07 Dec Trust: By Design
Earlier in my career at the U.S. State Department, I made several diplomatic trips to Israel and the West Bank while working on the Israeli-Palestinian conflict. While there I had a chance to get to know one of our security officers appointed from the Israeli Defense Forces (IDF)–let’s call him Colonel Cohen. Remarking at how well structured and safe our security detail was, I asked about team building within the IDF. His answer has stuck with me. “Trust is the most crucial element of effective leadership,” he explained, “and therefore, of successful teams.”
He explained that the IDF is not about “command and control” (a common military phrase), but “command and accountability.” A leader is accountable for results or outcomes, but they cannot really control how said result or outcome is produced. Sure, they can put certain elements in place to create structure towards a result, but ultimately, their people and teams would need to figure it out on their own. This precise military system functioned ultimately on trust.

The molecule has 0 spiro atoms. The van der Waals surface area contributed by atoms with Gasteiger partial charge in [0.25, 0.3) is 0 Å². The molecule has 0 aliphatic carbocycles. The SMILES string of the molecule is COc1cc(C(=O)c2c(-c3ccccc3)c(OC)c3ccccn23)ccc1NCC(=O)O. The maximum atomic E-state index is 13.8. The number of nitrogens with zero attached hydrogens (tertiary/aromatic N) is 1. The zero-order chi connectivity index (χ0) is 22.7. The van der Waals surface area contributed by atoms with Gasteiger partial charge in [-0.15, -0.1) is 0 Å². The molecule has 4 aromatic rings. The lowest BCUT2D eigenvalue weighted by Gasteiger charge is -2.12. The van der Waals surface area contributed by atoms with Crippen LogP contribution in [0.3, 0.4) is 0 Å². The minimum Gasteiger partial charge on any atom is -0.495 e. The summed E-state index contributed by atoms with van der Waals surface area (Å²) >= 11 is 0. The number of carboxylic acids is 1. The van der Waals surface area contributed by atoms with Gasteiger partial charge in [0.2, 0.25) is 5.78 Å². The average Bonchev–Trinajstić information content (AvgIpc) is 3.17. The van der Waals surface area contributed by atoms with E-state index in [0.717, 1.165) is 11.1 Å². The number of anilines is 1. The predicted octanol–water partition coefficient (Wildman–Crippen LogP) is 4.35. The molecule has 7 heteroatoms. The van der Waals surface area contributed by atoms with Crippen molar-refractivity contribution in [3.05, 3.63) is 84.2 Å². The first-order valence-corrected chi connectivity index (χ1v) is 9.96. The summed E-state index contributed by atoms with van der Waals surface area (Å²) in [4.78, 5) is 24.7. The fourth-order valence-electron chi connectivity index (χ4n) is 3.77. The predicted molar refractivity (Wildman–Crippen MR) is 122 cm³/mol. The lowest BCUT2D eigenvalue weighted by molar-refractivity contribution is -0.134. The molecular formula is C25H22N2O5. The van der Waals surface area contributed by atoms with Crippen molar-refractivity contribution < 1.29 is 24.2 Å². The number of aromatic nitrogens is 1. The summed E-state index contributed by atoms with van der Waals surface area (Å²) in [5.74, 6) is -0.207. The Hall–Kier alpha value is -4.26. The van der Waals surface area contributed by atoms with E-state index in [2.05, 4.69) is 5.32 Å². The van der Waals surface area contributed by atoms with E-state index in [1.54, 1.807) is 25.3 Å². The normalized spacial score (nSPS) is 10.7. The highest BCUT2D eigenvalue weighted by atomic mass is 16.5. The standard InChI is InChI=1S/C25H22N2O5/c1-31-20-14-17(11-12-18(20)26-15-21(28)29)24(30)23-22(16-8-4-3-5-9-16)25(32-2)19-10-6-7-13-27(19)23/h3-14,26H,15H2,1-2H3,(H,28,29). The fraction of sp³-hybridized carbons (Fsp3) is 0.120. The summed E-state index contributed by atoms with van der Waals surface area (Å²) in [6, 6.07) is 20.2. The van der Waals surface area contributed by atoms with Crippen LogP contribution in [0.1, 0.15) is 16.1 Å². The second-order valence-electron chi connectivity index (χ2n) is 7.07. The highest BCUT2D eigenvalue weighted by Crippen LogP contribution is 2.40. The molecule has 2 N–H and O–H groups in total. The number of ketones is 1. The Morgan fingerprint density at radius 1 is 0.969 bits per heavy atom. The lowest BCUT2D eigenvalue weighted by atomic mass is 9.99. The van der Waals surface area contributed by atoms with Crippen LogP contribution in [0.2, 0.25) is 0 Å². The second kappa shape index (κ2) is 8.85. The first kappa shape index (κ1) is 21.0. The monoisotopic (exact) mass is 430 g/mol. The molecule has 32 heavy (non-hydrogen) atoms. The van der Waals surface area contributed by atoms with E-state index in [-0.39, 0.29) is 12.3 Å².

Yet how many of us are required to work with those we do not–or cannot–trust? Most of us would raise our hands. Indeed, many of the professional skills we know that we must master when moving into leadership positions are the negative dynamics or office politics associated with power and leading people. We know that trust is the basic glue of society, from economic markets to legal systems. We trust every restaurant we eat at not to poison our food. We trust drivers not to swerve into our lanes. Look at Maslow’s Hierarchy of Needs: safety needs, love and belongingness needs, even esteem needs are all built on trust. Yet have you ever worked for an organization that recognized people for being trustworthy? Likely not.
If we need trust as part of the social contract, we quite obviously need it to run successful teams, and successful businesses. Yet the question is not just how to build but how to make a business case for it too. What are the metrics we should use to measure–and deliver–trust?
“Trust is the most crucial element of effective leadership, and therefore, of successful teams.”
TRUST IS NOT A MAGIC SPELL
TRUST AS A PERFORMANCE METRIC
An ethical leadership award given out annually to recognize employees who exhibit strong ethical leadership and trustworthy behavior
Incentives for reporting unethical and/or illegal behavior to promote a culture of transparency and trust
Performance bonuses tied to ethics and integrity (directly tied to one’s performance evaluation)
Recognizing those who live up to the organization’s values and who exemplify those values in their day-to-day work through a variety of channels, such as peer nominations.